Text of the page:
After Dimitrij Rupel threw Janša under the bus in July, Janša’s spook-protege Damir Črnčec did more or less the same (albeit more gently) last December by calling for the old guard to make way for fresh faces. Then comes the Primc who not only takes over the street but also Janša’s pet media project, the Nova24 TV (think Fox News under North Korean production) where he installed himself as the programming director, basically controlling the project content-wise. Then there are incessant rumours about a couple of SDS MPs looking to jump ship and switch parties, mostly because the SDS and its leader have grown so radicalised. And to top it off, a few days ago SDS parliamentary group chief Jože Tanko defied the party, the boss and the entire right-wing by voting in favour of a new and heavily watered-down law on same-sex unions (more on that subject soon).

Meanwhile, the NSi is successfully rebranding itself as a modern, business-oriented centre-right party, actively courting the media and putting together the media-political event of the year with its own hashtags and all. It seems they plan on going far.

Pengovsky always assumed that if Janša ever goes, he will go out with a bang. Now it seems it will be more of a whimper, brought on by a slow but unstoppable bleeding of support and authority. A (political) death by a thousand cuts.

Lies, Damn Lies and the Campaign Against the Family Code

Apart from voting in a few mayors, Slovenians will be casting their votes on the referendum on the new Family code, the very piece of legislation which reignited the culture war which (truth be told) never really stops in Slovenia. It only rages with different levels of intensity. This time around, the Gates of Hell seem to have opened and the forces of darkness descended upon this sorry excuse for a country.


Talk to the hand, ’cause the face ain’t listening. Vesna Vilčnik (NO) shushes Miha Lobnik (YES) (RTVSLO via @milijonar)

During this campaign the amount of lies has reached unprecedented levels. Even the referendum on arbitration agreement with Croatia saw less bullshit produced by those who opposed it. Indeed, this time around we saw the whole plethora of lies, fearmongering and deceit. Everything from claiming that the family code brings “homosexual education” to schools, that children will be taken away by the state if parents will not have them vaccinated and that the code provides for surrogacy. The natural order of things will be dismantled, Slovenian society as we know it will fall apart and the world will end. This is not my rendition of opponents’ statements. These are their statements.

So, what’s it all about? This, this and this, basically. The Family Code, which was passed by the parliament and then put up for a referendum by an astrotuf movement headed by Aleš Primc and heavily backed by the Roman Catholic Church, basically provides for legalisation of most (not all) family situations, giving both children and adults with a legal framework within which they can operate even if they are not a “traditional”, mother-father-offspring family. It should be said, that – although finally provided – this framework still differentiates between various types of families. For example, a same-sex union, while equal to a heterosexual union in virtually every other aspect, is not allowed to adopt children unless one of the adults in the union is a child’s biological parent.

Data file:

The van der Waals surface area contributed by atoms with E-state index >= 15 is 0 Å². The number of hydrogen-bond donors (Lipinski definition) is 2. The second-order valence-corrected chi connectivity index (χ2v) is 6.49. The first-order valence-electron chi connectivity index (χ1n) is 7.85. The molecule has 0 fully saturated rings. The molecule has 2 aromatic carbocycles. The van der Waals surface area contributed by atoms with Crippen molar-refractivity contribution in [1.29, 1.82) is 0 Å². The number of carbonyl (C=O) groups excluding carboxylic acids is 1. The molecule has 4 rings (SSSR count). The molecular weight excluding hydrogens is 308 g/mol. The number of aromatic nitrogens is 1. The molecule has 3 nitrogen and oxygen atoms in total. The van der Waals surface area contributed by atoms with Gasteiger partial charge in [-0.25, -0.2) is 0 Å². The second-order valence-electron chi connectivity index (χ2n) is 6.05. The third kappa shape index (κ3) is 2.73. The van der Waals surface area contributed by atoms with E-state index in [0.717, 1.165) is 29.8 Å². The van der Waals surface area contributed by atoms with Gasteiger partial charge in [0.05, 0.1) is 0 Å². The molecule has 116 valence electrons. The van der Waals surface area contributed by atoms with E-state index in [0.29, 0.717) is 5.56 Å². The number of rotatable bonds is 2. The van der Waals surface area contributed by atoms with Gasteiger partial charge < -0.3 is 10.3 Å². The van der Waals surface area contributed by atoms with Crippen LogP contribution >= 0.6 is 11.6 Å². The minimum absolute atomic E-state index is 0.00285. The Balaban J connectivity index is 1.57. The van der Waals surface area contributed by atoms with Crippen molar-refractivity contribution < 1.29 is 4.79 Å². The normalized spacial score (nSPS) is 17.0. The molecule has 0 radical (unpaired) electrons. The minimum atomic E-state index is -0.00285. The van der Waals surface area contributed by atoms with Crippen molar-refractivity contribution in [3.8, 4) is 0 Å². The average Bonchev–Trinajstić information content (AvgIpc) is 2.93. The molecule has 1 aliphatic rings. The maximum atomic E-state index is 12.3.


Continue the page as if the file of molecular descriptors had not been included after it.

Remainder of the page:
But that doesn’t really matter, because what is at stake here, is not really the right of individuals to marry and have children (at this point, most opponents will hurry to assure you they have a number of gay friends), but the fact that the conservative, reactionary visions of a society where “everyone knows their station” are fast disappearing. In fact, the definition of family and the moral imperative which stems from it, is one of the last pillars of a rigid and pre-modern concept of a society champinoed by the Catholic Church and others who take it upon themsevles to be the ultimate judges of the morality of others. This is not about families, nor it is about partners or children. It is about control. Who gets to decide what’s wrong and what’s right. In a modern society, individuals do, with the caveat of entrusting the care for the common good to the state. In a pre-modern society, the self-appointed moral and spiritual leaders do, often asking to be followed blindly. Because. They. Know.

Which is why they feel they can sell even the most epic of bullshits. Indeed, the whole NO campaign is not unlike the US Tea Party movement and the level of agressiveness brings about memories of frenzied Republicans shouting Barack Obama is a Muslim terrorist during the 2008 US presidential campaign. Even more, the lies of the NO campaign are on the same level as Michelle Bachmann‘s “death panels” during th Obamacare campaign. In fact, the whole NO campaing seemed to be picked up from an old Reublican handbook. It doesn’t matter how far out the claim is, as long as it keeps the ball roling and the enemy engaged, making him spend time and energy debunking the latest crack-pot claim. Like the one that the Family code is full of secret keys. What do they do? Explain the Mayan calendar?

Voting yes on the referendum on Sunday will mean a) that adults will be able to love whomever they like and in a manner they see fit, not hurting anyone, b) children will have a better chance of being with a loving family and c) no self-appointed “higher authority” will be able to tell you what a) and b) in fact are. Voting no, however, will mean that things stay exactly as they are and a lot of people, who pose no threat whatsoever to anyone, who could have it better, will not be able to do so. It’s that simple.

Everyone deserves to be happy. ZA.

 

Enhanced by Zemanta